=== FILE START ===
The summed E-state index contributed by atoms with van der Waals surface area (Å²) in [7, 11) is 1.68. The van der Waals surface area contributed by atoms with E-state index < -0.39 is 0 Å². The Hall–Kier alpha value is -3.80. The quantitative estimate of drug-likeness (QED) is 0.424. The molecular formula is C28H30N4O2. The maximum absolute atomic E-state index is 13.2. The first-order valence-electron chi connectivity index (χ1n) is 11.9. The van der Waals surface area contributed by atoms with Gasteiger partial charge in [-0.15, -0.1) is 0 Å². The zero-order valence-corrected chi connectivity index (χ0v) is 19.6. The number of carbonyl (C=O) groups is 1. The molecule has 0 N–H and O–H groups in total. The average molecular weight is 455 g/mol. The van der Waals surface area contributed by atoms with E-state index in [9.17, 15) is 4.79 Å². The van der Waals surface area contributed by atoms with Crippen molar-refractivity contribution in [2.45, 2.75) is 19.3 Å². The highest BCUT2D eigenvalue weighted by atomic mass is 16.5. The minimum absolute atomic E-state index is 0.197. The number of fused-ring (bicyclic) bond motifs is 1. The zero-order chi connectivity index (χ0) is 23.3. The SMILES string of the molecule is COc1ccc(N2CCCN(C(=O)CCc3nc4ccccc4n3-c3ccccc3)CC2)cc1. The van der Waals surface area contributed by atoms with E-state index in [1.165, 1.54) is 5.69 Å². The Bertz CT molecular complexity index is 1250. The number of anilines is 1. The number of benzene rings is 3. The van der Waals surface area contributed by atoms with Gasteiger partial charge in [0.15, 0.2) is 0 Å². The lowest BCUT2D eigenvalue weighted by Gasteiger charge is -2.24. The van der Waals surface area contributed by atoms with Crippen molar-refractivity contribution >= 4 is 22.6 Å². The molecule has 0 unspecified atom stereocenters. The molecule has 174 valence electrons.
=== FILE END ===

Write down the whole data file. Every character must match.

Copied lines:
The summed E-state index contributed by atoms with van der Waals surface area (Å²) in [7, 11) is 1.68. The van der Waals surface area contributed by atoms with E-state index < -0.39 is 0 Å². The Hall–Kier alpha value is -3.80. The quantitative estimate of drug-likeness (QED) is 0.424. The molecular formula is C28H30N4O2. The maximum absolute atomic E-state index is 13.2. The first-order valence-electron chi connectivity index (χ1n) is 11.9. The van der Waals surface area contributed by atoms with Gasteiger partial charge in [-0.15, -0.1) is 0 Å². The zero-order valence-corrected chi connectivity index (χ0v) is 19.6. The number of carbonyl (C=O) groups is 1. The molecule has 0 N–H and O–H groups in total. The average molecular weight is 455 g/mol. The van der Waals surface area contributed by atoms with E-state index in [9.17, 15) is 4.79 Å². The van der Waals surface area contributed by atoms with Crippen molar-refractivity contribution in [2.45, 2.75) is 19.3 Å². The highest BCUT2D eigenvalue weighted by atomic mass is 16.5. The minimum absolute atomic E-state index is 0.197. The number of fused-ring (bicyclic) bond motifs is 1. The zero-order chi connectivity index (χ0) is 23.3. The SMILES string of the molecule is COc1ccc(N2CCCN(C(=O)CCc3nc4ccccc4n3-c3ccccc3)CC2)cc1. The van der Waals surface area contributed by atoms with E-state index in [1.165, 1.54) is 5.69 Å². The Bertz CT molecular complexity index is 1250. The number of anilines is 1. The number of benzene rings is 3. The van der Waals surface area contributed by atoms with Gasteiger partial charge in [0.15, 0.2) is 0 Å². The lowest BCUT2D eigenvalue weighted by Gasteiger charge is -2.24. The van der Waals surface area contributed by atoms with Crippen molar-refractivity contribution >= 4 is 22.6 Å². The molecule has 0 unspecified atom stereocenters. The molecule has 174 valence electrons.